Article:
Bobby Bowden and Florida State still don't know the fate of the 14 victories in question regarding the celebrated academic fraud case.
The process is still ongoing -- and complicated -- judging from a cryptically worded release from Florida State on Tuesday. We were led to believe that a decision from the appeals committee might come down today. Turns out that even some at FSU were surprised that we are essentially still in the middle of the process.
Florida State is appealing the loss of wins in several sports -- including up to 14 in football -- the result of NCAA penalties handed down in March. The NCAA acknowledged Tuesday only that the appeals committee has received its response from the NCAA infractions committee. That starts a clock that now gives Florida State 15 days (until June 17) to file a rebuttal to the response. Then there are 10 days for the NCAA to respond back to FSU.
The school already has requested an in-person hearing with the appeals committee after those two steps are completed. Florida State has said it will make its rebuttal public when it is filed.
It can only be assumed that the infractions committee did not have a favorable response to the appeal.
"If that was the case, (we) probably would have heard something," said a person close to the process.
The school is doggedly fighting the NCAA penalties because of Bowden's legacy. The loss of 14 victories would stain the program and virtually end the neck-and-neck race between Bowden and Penn State's Joe Paterno for the all-time victories record. Paterno is currently No. 1 in Division I-A with 383 wins, one ahead of Bowden.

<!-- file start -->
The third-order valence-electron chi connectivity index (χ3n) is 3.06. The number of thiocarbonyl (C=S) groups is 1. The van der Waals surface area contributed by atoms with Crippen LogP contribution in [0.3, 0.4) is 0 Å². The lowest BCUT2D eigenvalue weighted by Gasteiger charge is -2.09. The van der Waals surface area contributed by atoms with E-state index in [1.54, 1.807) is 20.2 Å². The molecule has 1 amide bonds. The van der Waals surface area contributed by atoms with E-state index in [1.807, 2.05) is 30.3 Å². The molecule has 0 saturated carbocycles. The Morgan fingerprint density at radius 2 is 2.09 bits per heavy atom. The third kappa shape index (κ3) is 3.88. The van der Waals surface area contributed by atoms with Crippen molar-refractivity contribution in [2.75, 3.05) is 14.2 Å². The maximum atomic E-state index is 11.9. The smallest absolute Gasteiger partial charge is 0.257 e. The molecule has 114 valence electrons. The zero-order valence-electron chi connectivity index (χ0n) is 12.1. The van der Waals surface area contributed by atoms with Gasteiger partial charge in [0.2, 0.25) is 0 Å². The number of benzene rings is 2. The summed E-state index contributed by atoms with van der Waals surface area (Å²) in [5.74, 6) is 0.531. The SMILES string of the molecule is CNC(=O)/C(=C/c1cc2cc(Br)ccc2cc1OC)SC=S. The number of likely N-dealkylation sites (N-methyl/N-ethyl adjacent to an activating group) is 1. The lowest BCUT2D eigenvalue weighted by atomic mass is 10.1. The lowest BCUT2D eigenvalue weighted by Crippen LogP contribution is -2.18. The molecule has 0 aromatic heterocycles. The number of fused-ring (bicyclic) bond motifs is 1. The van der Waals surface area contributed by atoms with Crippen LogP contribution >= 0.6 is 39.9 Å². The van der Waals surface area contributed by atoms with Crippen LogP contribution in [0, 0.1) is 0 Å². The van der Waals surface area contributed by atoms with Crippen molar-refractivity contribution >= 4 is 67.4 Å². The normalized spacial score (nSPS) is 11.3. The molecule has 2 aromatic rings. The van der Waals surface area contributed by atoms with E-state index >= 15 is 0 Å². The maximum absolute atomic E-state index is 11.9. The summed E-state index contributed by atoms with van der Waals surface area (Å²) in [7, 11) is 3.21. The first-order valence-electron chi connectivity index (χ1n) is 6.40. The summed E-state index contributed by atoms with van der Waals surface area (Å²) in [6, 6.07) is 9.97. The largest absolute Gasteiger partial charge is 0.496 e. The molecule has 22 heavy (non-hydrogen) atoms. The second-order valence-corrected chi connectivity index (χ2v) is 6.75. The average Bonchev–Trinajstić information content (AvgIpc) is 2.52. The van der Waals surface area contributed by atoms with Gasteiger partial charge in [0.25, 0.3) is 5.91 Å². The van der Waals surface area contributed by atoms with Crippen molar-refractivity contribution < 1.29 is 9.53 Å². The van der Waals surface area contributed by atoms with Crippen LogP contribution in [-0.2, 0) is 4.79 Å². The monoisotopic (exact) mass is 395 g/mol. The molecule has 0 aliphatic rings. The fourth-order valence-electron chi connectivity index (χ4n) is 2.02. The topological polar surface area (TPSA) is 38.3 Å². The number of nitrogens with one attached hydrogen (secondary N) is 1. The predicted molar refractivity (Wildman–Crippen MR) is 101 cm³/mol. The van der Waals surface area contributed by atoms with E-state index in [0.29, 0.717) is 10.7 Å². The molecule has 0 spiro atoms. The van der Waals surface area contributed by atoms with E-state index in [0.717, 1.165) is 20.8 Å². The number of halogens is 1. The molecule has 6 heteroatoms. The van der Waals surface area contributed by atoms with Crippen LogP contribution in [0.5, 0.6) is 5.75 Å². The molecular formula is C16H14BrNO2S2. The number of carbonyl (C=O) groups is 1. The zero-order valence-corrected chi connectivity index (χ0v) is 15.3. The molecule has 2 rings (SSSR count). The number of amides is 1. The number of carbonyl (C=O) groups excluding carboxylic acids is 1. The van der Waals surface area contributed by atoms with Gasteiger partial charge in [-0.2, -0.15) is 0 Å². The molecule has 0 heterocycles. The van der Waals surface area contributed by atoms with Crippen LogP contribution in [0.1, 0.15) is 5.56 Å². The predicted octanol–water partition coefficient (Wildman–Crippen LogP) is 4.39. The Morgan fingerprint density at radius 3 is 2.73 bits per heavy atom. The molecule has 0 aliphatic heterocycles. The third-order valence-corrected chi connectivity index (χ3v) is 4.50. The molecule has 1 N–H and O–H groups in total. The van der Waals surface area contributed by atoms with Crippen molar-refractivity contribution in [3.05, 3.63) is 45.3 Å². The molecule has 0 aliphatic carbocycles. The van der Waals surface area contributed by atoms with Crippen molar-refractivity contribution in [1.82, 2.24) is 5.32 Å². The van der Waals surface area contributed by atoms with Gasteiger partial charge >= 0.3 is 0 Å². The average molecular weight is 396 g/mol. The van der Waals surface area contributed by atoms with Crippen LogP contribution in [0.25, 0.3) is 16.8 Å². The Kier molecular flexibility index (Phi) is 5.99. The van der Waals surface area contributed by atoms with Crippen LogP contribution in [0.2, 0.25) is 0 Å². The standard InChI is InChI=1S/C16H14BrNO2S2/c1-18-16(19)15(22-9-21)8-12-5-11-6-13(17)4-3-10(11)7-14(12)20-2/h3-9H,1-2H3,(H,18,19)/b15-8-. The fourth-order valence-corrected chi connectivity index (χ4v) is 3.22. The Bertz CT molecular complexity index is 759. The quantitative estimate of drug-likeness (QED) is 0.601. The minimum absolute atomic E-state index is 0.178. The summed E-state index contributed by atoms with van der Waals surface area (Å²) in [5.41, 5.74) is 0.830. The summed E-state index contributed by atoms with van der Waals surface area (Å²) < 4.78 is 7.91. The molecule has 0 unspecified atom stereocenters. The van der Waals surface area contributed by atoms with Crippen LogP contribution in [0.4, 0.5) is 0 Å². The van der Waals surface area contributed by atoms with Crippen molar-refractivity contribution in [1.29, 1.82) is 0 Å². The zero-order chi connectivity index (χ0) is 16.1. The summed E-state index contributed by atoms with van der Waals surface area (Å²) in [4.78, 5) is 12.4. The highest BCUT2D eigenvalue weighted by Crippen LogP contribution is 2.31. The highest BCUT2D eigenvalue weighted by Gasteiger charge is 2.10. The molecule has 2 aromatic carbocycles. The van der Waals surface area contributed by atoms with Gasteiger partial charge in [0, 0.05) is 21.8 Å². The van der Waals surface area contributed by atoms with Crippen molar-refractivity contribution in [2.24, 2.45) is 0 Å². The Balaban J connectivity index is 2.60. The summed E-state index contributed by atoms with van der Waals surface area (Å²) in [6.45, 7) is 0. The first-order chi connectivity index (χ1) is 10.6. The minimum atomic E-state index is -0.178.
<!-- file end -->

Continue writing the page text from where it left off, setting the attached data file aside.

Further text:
The information filed Tuesday is not public. Instead it was posted on a "secure NCAA custodial website" to be viewed only by Florida State lawyers, officials, its consultants and NCAA personnel. No one, anywhere, is talking at this point.
FSU retained the services of The Compliance Group in Lenexa, Kan. to guide it through the case. A letter from appeals committee chair Noel Ragsdale to The Compliance Group's Stacey Karpinnski on Tuesday acknowledged the committee's receipt of the infractions committee's response. FSU president T.K. Wetherell and athletic director Randy Spetman are among those copied on the letter.
Ragsdale is listed as a clinical professor of law at USC. Ironically, Karpinski is listed on The Compliance Group website as having a law degree from FSU. Neither could be reached for comment.
According to the NCAA website, the appeals committee's decision is final after the in-person hearing. That decision is reached by majority vote of the committee members attending the meetings. There are currently five members on the committee.
Also according to the website, the committee will "reverse or modify a ruling (by the infractions committee) only if the individual or institution can show one or more of the following grounds:
1. That the ruling was clearly contrary to the evidence;
2. That the individual's or institution's actions did not constitute an infraction of NCAA rules;
3. There was a procedural error and but for the error, the Committee on Infractions would not have made the finding of violation; or
4. The penalty assessed was excessive such that its imposition constitutes an abuse of discretion."
The appeals committee has been more open to overturning penalties in recent to the consternation of certain infractions committee members.
In 2008, former infractions committee chairman Gene Marsh of Alabama said: "If folks really are interested in righting the wrong of winning games, because you won while you were cheating, vacation (of victories) seems to be a logical thing to do."
Earlier this year, Maryland coach Ralph Friedgen told CBSSports.com he agreed with the original FSU penalties.